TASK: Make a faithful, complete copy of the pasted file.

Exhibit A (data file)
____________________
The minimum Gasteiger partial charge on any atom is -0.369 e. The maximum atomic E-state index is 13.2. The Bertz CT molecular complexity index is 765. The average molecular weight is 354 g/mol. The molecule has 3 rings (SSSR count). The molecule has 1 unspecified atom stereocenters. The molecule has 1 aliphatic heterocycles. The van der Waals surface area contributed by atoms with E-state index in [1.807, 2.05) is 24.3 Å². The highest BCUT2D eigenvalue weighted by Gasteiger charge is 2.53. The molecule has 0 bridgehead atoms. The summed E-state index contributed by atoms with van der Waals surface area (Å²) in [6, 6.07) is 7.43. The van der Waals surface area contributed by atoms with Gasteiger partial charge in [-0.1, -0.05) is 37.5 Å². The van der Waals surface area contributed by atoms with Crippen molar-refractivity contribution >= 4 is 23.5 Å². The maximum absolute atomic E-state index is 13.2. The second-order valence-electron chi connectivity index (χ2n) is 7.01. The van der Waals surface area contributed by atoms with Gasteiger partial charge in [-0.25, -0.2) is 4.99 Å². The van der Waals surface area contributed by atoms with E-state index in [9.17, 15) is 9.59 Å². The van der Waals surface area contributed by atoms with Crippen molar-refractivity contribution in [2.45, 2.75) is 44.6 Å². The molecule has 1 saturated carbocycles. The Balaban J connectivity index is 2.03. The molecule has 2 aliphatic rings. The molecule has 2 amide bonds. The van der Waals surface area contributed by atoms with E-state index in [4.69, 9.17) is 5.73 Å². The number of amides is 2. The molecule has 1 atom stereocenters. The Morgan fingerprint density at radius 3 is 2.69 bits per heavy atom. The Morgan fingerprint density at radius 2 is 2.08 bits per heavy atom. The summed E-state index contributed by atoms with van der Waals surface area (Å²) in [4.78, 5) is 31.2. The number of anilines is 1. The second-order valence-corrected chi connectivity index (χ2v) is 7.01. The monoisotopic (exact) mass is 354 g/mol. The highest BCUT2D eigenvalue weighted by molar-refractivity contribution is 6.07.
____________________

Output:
The minimum Gasteiger partial charge on any atom is -0.369 e. The maximum atomic E-state index is 13.2. The Bertz CT molecular complexity index is 765. The average molecular weight is 354 g/mol. The molecule has 3 rings (SSSR count). The molecule has 1 unspecified atom stereocenters. The molecule has 1 aliphatic heterocycles. The van der Waals surface area contributed by atoms with E-state index in [1.807, 2.05) is 24.3 Å². The highest BCUT2D eigenvalue weighted by Gasteiger charge is 2.53. The molecule has 0 bridgehead atoms. The summed E-state index contributed by atoms with van der Waals surface area (Å²) in [6, 6.07) is 7.43. The van der Waals surface area contributed by atoms with Gasteiger partial charge in [-0.1, -0.05) is 37.5 Å². The van der Waals surface area contributed by atoms with Crippen molar-refractivity contribution >= 4 is 23.5 Å². The maximum absolute atomic E-state index is 13.2. The second-order valence-electron chi connectivity index (χ2n) is 7.01. The van der Waals surface area contributed by atoms with Gasteiger partial charge in [-0.25, -0.2) is 4.99 Å². The van der Waals surface area contributed by atoms with E-state index in [9.17, 15) is 9.59 Å². The van der Waals surface area contributed by atoms with Crippen molar-refractivity contribution in [2.45, 2.75) is 44.6 Å². The molecule has 1 saturated carbocycles. The Balaban J connectivity index is 2.03. The molecule has 2 aliphatic rings. The molecule has 2 amide bonds. The van der Waals surface area contributed by atoms with E-state index in [4.69, 9.17) is 5.73 Å². The number of amides is 2. The molecule has 1 atom stereocenters. The Morgan fingerprint density at radius 3 is 2.69 bits per heavy atom. The Morgan fingerprint density at radius 2 is 2.08 bits per heavy atom. The summed E-state index contributed by atoms with van der Waals surface area (Å²) in [4.78, 5) is 31.2. The number of anilines is 1. The second-order valence-corrected chi connectivity index (χ2v) is 7.01. The monoisotopic (exact) mass is 354 g/mol. The highest BCUT2D eigenvalue weighted by molar-refractivity contribution is 6.07.